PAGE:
Democracy is another word we love to use in a masturbatory fashion. Hell we even start wars because we love it so much. It is absolutely amazing to me the power of the propaganda system. By the time you make it as a hotshot writer for the NY times or an anchorman f NBC you’ve got the system in your bones. No one in the establishment (most people) question it. Democracy does not, has not, ever existed! Just ask those slaves in Athens, or Thomas Jefferson’s for that matter. People think its as if the right to vote for a representative makes a political system a democracy. Sure they say maybe technically we didn’t have a democracy at the beginning cause only rich white men could vote but now every citizen (over 18) can vote. I don’t mean to sound semanticle but the ability to vote for a representative does not make a democracy. The ability to vote on and be an active part of decision-making does. Yes to be a democracy the House of Representatives would be pretty full. A couple hundred million people connected over the Internet might not cause as many logistical problems. Yes it could work, or we could have smaller nation states. I think my town of Russell would make a good size country. I could know everyone! That might be too big to…maybe just my watershed. We don’t have a democracy we have a representation theocracy.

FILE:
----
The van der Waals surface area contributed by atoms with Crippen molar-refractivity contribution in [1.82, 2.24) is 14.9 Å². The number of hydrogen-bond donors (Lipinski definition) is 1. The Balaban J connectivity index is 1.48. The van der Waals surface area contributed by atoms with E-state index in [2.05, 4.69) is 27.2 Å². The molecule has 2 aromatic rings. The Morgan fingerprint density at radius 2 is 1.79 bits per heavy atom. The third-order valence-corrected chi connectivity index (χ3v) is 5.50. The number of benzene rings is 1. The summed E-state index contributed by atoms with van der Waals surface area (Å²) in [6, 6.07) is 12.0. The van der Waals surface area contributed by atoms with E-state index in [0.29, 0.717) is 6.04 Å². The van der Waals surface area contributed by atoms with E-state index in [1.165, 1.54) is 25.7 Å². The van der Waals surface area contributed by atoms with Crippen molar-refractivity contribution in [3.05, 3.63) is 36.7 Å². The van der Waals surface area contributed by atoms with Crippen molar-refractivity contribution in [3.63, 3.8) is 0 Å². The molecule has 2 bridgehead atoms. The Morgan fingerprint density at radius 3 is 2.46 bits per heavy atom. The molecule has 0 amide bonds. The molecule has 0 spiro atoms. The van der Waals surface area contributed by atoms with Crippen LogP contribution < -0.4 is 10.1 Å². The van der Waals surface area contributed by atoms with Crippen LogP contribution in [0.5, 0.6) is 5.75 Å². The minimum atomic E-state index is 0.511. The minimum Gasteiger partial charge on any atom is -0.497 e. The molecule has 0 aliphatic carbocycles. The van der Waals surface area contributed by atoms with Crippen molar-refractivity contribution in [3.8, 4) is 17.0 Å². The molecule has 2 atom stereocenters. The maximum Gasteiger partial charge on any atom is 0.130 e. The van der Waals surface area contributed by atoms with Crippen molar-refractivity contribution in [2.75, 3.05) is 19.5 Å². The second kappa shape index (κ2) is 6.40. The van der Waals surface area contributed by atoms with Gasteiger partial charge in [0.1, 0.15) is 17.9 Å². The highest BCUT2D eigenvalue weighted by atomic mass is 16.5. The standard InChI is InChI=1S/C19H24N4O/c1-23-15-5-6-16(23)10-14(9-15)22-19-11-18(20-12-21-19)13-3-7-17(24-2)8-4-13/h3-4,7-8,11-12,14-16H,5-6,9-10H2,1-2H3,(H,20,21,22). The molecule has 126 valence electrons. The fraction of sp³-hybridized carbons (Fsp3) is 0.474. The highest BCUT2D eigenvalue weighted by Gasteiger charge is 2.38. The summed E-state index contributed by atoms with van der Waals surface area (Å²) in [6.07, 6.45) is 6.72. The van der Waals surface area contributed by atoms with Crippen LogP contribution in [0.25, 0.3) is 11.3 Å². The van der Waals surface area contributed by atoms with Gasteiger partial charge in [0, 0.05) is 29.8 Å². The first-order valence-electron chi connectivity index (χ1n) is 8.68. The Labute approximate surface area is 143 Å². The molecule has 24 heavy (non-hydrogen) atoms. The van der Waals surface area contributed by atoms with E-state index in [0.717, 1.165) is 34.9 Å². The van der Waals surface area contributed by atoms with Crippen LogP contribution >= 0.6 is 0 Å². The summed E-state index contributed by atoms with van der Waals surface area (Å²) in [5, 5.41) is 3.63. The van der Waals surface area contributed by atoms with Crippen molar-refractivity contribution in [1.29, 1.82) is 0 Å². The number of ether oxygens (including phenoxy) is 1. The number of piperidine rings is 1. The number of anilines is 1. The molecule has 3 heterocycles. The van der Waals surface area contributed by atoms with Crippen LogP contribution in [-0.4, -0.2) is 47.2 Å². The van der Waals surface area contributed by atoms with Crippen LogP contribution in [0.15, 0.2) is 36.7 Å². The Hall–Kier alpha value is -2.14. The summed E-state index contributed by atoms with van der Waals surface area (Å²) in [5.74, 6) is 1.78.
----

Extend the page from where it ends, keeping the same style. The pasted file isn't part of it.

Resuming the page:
Once the veil of democracy falls light will be cast about so we can see just what the hell is going on. The idea in a representational theocracy is that the citizen is being represented. Any honest look into the situation shows clearly just who is being represented. We have a one party system called the business party, sure it might have two factions, the democrats and republicans, but that serves only to create the illusion of debate meanwhile allowing the agenda of the business community to eat its way into the future. Mussolini, the fascist dictator of Italy circa world war two defined fascism as the merger of the corporation and the state.

As the veil of capitalism and democracy washes from your eyes and the stark reality of a hegemonic and fascist system crystallizes realize it is you the citizen that creates this reality by supporting it. It has no power without you. The revolution comes by simply turning away from it and joining with your neighbors in the creation of a different reality.

  1. It is interesting to note the parallels between Smiths economic invisible hand and Darwin’s ecological one. Smith, a Scot, preceded Darwin, an Englishmen, and influenced him greatly. Darwin had to confront a problem with his survival of the fittest. How could the harmony and intricacy of the ecosystems we see about us be explained by a nature ‘red in tooth and claw’? Darwin’s ‘natural selection’ is Smiths ‘invisible hand’. 

Nathaniel Larson is a father, brother and husband at The Draw, a land-based community on the south shore of Lake Superior, where he does his best to live a life in service to Gaia.